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When my daughter Yara enters the workforce in 15 years, AI will have transformed the way we work in ways most of us can't imagine. While I can't argue with some of the doomsday predictions about the end of work, last weekend, I saw a glimmer of hope in some of the brilliant solutions shaping the future of work.
This year's Work of the Future Solver teams selected at Solve Challenge Finals include eight startups pushing towards a future of work that embraces both technology and humanity. These startups give us hope for a more equitable future. Here are five reasons why:
1. Work of the future will be fair to migrants.
Contratados.org empowers migrant workers to make informed choices by exposing workplace abuses.
2. It will help factory workers transition into digital jobs.
3. It will be accessible to marginalized workers.
Lynk provides entrepreneurship services for informal workers in Kenya, Plastics for Change creates fair trade for wastepickers in India via an ethical sourcing platform, and Apli uses an AI-powered marketplace to connect underemployed workers with unfilled shifts.
4. It will help all workers become data literate.
Refactored.ai provides an AI-powered solution to teach data tools and techniques to workers at any skill level.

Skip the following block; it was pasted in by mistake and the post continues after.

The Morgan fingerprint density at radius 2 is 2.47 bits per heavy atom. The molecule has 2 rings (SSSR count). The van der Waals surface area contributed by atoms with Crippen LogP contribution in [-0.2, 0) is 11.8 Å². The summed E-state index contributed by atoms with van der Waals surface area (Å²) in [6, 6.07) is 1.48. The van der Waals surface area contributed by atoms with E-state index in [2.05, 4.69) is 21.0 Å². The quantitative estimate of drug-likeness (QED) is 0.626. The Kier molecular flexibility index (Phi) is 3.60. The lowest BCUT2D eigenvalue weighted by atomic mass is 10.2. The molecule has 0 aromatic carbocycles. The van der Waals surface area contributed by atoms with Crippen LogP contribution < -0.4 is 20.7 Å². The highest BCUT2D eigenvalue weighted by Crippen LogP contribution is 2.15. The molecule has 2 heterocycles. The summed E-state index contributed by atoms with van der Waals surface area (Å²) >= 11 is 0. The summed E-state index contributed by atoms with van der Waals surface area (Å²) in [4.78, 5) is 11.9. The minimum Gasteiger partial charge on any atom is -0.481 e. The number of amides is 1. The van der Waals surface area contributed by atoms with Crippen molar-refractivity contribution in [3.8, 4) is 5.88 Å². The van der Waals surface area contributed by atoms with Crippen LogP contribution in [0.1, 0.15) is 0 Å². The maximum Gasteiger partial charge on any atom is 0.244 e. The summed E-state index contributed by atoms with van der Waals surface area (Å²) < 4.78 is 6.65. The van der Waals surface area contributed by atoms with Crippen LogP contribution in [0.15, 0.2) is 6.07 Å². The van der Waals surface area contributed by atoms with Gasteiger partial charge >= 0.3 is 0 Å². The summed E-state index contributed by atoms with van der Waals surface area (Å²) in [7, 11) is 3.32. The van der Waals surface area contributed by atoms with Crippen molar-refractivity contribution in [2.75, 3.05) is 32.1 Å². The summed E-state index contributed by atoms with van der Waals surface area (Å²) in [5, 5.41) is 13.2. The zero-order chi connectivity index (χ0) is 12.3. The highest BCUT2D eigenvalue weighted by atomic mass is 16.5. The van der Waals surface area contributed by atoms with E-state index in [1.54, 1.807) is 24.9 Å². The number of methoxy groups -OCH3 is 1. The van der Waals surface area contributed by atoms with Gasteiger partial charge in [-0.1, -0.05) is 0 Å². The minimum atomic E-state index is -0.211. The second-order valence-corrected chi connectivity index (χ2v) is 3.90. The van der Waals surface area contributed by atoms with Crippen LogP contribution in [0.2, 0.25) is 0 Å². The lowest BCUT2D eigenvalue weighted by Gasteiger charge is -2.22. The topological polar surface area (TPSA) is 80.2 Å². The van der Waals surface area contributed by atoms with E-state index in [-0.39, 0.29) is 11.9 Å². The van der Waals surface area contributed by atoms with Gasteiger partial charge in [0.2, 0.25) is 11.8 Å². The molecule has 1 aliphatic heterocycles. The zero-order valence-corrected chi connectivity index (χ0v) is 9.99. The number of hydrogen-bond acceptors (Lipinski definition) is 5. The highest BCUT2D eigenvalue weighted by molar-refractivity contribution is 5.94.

5. It will embrace diversity in all its forms.
Ultranauts is proving that neurodiversity can be a competitive advantage, and redesigning the workplace so that everyone, no matter how we're wired, can have a fair shot at success.
In addition to tackling Work of the Future, this year's Solve Challenges included some of the most pressing issues of our time: Coastal Communities, Frontlines of Health, and Teachers & Educators. The selected Solver teams provide a window into the incredible breadth and depth of startups around the world tackling these important issues at scale.
As a member of the Ultranauts team, it's a privilege to share our journey with such an incredible group of peers. As a parent of a 6-year-old, it's a relief to know that we have the smartest people in the room, solving the the world's hardest problems.
Rajesh Anandan pitches Ultranauts during the Work of the Future session at Solve Challenge Finals, September 23, 2018. (Photo: Adam Schultz / MIT Solve)